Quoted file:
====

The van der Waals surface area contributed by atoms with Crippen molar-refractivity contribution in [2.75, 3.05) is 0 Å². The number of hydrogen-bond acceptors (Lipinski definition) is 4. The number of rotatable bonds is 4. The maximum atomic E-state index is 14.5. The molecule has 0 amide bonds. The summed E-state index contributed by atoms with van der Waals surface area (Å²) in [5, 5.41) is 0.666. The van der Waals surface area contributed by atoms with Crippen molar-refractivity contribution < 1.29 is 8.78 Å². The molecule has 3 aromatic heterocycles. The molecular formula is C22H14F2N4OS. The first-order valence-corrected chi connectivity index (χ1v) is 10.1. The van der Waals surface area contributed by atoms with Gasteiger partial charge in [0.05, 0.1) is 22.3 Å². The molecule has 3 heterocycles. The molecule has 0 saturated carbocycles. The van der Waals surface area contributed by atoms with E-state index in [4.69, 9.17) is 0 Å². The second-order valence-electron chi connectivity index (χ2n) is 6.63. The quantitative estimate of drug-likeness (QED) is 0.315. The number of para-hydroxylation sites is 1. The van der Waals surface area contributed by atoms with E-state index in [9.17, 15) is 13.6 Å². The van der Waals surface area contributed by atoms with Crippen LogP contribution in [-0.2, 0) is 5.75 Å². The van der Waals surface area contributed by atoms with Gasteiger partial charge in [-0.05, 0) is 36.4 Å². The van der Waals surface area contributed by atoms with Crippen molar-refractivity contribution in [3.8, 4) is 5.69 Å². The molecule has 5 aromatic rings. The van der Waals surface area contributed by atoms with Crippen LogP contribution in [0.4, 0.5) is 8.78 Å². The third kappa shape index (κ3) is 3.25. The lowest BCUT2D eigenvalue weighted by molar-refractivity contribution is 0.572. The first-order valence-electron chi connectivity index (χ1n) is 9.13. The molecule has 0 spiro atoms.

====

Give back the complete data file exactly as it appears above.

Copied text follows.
The van der Waals surface area contributed by atoms with Crippen molar-refractivity contribution in [2.75, 3.05) is 0 Å². The number of hydrogen-bond acceptors (Lipinski definition) is 4. The number of rotatable bonds is 4. The maximum atomic E-state index is 14.5. The molecule has 0 amide bonds. The summed E-state index contributed by atoms with van der Waals surface area (Å²) in [5, 5.41) is 0.666. The van der Waals surface area contributed by atoms with Crippen molar-refractivity contribution < 1.29 is 8.78 Å². The molecule has 3 aromatic heterocycles. The molecular formula is C22H14F2N4OS. The first-order valence-corrected chi connectivity index (χ1v) is 10.1. The van der Waals surface area contributed by atoms with Gasteiger partial charge in [0.05, 0.1) is 22.3 Å². The molecule has 3 heterocycles. The molecule has 0 saturated carbocycles. The van der Waals surface area contributed by atoms with E-state index in [4.69, 9.17) is 0 Å². The second-order valence-electron chi connectivity index (χ2n) is 6.63. The quantitative estimate of drug-likeness (QED) is 0.315. The number of para-hydroxylation sites is 1. The van der Waals surface area contributed by atoms with E-state index in [9.17, 15) is 13.6 Å². The van der Waals surface area contributed by atoms with Crippen LogP contribution in [-0.2, 0) is 5.75 Å². The van der Waals surface area contributed by atoms with Gasteiger partial charge in [-0.05, 0) is 36.4 Å². The van der Waals surface area contributed by atoms with Crippen molar-refractivity contribution in [3.8, 4) is 5.69 Å². The molecule has 5 aromatic rings. The van der Waals surface area contributed by atoms with Crippen LogP contribution in [0.4, 0.5) is 8.78 Å². The third kappa shape index (κ3) is 3.25. The lowest BCUT2D eigenvalue weighted by molar-refractivity contribution is 0.572. The first-order valence-electron chi connectivity index (χ1n) is 9.13. The molecule has 0 spiro atoms.